Children: Next steps in learning...

Last updated: Monday, November 02, 2015

If you are a pharmacist with an interest in the use of medicines in children, then you may like to join the Neonatal and Paediatric Pharmacists Group (NPPG). The Group aims to improve the care of neonates, infants and children by advancing all aspects of the development of pharmacists and pharmacy services involved in caring for children. Their website contains a wealth of information.

There is also an NPPG conference every autumn, which is an excellent way to learn, keep up-to-date, and to meet colleagues with similar interests.


CPPE has a number of opportunities to learn about safe and effective use of medicines in children, including:
  • Children and young people’s medicines. This learning@lunch distance learning module provides a better understanding of your role in the management of medicines for children and young people in hospital and primary care settings.

  • Consulting with children and young people. This e-learning programme focuses on the key skills and behaviours you can adopt to make sure you communicate effectively with children and young people.

  • Children and their medicines: enhancing your practice. This distance learning programme helps you to consider the differences in optimising medicines use in children, and deals with altered drug handling, unlicensed or off-label medicines, and effective communication with children.

  • Child health: e-course (50hrs). This course runs live at least once a year enabling you to interact online with other learners. You will consider a wide range of clinical conditions commonly encountered in children and general issues relating to the care of children, such as communication, differences in drug handling, the use of unlicensed medicines and medication errors.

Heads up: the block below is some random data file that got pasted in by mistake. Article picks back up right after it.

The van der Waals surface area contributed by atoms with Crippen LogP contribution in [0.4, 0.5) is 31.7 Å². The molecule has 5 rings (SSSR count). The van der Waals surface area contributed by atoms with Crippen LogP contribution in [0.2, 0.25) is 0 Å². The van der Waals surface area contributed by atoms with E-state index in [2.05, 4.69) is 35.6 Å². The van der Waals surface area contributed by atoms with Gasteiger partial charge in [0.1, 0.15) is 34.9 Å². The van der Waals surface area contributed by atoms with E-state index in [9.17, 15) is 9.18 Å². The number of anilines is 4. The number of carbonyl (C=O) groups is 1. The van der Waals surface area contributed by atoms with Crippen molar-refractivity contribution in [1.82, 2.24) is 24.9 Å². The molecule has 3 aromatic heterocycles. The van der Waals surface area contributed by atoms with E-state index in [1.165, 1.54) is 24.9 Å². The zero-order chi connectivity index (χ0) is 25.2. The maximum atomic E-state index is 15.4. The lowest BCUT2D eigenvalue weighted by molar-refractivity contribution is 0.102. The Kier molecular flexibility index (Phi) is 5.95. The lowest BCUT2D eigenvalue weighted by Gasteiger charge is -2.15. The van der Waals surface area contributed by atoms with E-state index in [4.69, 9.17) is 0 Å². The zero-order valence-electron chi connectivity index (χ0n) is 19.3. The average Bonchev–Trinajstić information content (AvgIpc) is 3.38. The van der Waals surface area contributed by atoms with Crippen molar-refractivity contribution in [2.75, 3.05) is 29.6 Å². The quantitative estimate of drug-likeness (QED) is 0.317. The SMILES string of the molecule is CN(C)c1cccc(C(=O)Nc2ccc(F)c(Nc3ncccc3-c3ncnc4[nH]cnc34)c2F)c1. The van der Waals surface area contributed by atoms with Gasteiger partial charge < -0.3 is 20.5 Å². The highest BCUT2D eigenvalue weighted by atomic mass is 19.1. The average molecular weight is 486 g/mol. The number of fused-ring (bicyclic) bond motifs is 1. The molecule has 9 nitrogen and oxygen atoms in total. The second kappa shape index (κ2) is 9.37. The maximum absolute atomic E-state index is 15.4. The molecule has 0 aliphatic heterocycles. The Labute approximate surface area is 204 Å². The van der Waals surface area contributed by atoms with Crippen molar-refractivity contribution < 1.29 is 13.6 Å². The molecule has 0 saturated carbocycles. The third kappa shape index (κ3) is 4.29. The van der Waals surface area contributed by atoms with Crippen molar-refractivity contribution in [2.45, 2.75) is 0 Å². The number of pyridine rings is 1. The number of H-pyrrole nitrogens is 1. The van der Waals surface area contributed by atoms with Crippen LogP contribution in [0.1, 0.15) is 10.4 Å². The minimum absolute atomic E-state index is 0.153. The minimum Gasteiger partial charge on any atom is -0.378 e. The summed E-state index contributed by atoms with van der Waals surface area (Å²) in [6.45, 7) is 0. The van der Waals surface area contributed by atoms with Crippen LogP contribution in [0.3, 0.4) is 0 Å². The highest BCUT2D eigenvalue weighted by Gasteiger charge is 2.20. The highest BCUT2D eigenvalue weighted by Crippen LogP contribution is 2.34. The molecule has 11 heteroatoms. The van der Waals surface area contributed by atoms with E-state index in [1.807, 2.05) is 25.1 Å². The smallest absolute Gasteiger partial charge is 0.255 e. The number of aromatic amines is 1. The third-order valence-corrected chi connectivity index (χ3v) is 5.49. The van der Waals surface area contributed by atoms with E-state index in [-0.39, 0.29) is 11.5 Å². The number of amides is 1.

Unlicensed medicines. As a pharmacist you need to be able to explain what an “unlicensed medicine” is, in a clear and accurate way. There is a valuable guide for patients and carers about the use of unlicensed medicines in children on the Medicines for Children website. This is an excellent basis on which to build your own explanation when talking to patients. There is also a helpful policy statement about the use of unlicensed medicines in children from the joint NPPG/ Royal College of Paediatrics and Child Health Medicines Committee. It informs and guides health professionals who prescribe, dispense, administer, or have responsibility for medicines for children.


Administration of medicines. There is some good advice on working with children to help them take their medicines on NetDoctor. The advice is aimed at the parents of children with attention deficit hyperactivity disorder, but many of the ideas suggested could apply to other children and other medicines. There are some helpful lessons here for pharmacists.


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